How’s It Looking? Clemson Extension Agents Provide Crop Updates

Clint ThompsonSouth Carolina

Citrus red mites are easier to spot than two-spotted spider mites partly because of their red color. (Z. Snipes)

Weekly Field Update

Clemson Extension agents provide updates in The South Carolina Grower this week about the status of various crops being produced throughout the state.

Coastal Region

Zack Snipes

  • We are getting some warmer weather, but it has been accompanied by wet, humid and damp conditions. Fields are very spongy right now.
  • A few growers are putting in blueberries, blackberries, muscadines and citrus right now.
  • Lettuce and other greens look great right now.
  • Spring onions are starting to size up.
  • Strawberries are pushing out their first big flush with lots of blooms and a good number of small green berries. I have one grower that has been picking a few weeks already. He is always first on the market every year.
  • We had a terrible outbreak of red mites this past week on citrus. Trees looked fine one week, and the next week looked very pale in color.
  • Blueberries are all over the place in development. Early varieties are done blooming and have small developing fruit, while the latest varieties are still in the tight bud phase. Growing several different cultivars can spread out risk of a freeze wiping everything out.


Phillip Carnley

  • Strawberries are moving right along. Many growers are just now starting to see red berries with the promise of many more, barring a hard freezing event before Easter. Leaf spot is being seen at low levels, and Neopestalotiopsis has been relatively underwhelming so far. I’m encouraging growers to start spoon feeding berries with between 4 to 6 pounds of nitrogen per week, depending on berry load, maturity and expected harvest date. It is important to not push too hard and put these berries in a state of extreme cold tenderness but maintain just enough fertility to sustain berry and bloom production.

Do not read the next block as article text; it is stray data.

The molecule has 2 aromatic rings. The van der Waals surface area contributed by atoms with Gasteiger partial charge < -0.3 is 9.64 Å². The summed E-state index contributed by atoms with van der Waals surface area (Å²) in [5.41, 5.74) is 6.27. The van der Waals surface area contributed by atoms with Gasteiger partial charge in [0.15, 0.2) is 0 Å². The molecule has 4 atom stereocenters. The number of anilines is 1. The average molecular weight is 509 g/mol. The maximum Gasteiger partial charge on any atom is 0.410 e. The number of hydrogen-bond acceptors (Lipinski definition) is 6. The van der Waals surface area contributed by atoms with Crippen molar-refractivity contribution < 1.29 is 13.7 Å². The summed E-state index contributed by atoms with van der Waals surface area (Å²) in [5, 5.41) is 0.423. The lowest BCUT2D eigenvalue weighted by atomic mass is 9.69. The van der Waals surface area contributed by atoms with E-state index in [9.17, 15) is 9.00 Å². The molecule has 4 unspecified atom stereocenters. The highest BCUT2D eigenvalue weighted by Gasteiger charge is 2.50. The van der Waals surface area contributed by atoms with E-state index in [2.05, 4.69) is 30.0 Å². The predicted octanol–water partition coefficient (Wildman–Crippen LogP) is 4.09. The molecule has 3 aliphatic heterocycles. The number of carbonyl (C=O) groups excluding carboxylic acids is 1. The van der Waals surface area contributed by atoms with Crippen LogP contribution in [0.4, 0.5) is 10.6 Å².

• Blackberry growers in the Orangeburg area are really starting to prune heavily, preparing for the spring flush. While pruning, be on the lookout for damaged or diseased canes, and remove as necessary.
  • Onions are growing well so far this season with there being some botrytis leaf spot, but nothing major overall. Some growers started garlic later than recommended, and we are seeing some cold damage as a result.
  • Blueberries are coming along nicely with many of the early varieties in full bloom and beginning berry set. If you missed your pruning after picking last season, remember to make it a priority this year to encourage higher yields next season and to promote plant health. Be looking out for bacterial leaf scorch, stem canker and stem blotch.

Sarah Scott

  • Warm temperatures are definitely moving things along. Peach blooms are really moving. Growers worked to get a copper application out on trees prior to the upcoming rain predicted for this week. Remember to reduce copper rates as bloom progresses to avoid injury. According to the Peach Spray Guide, the rate of MCE at pink to 5% bloom should not exceed 0.60 pounds MCE/acre.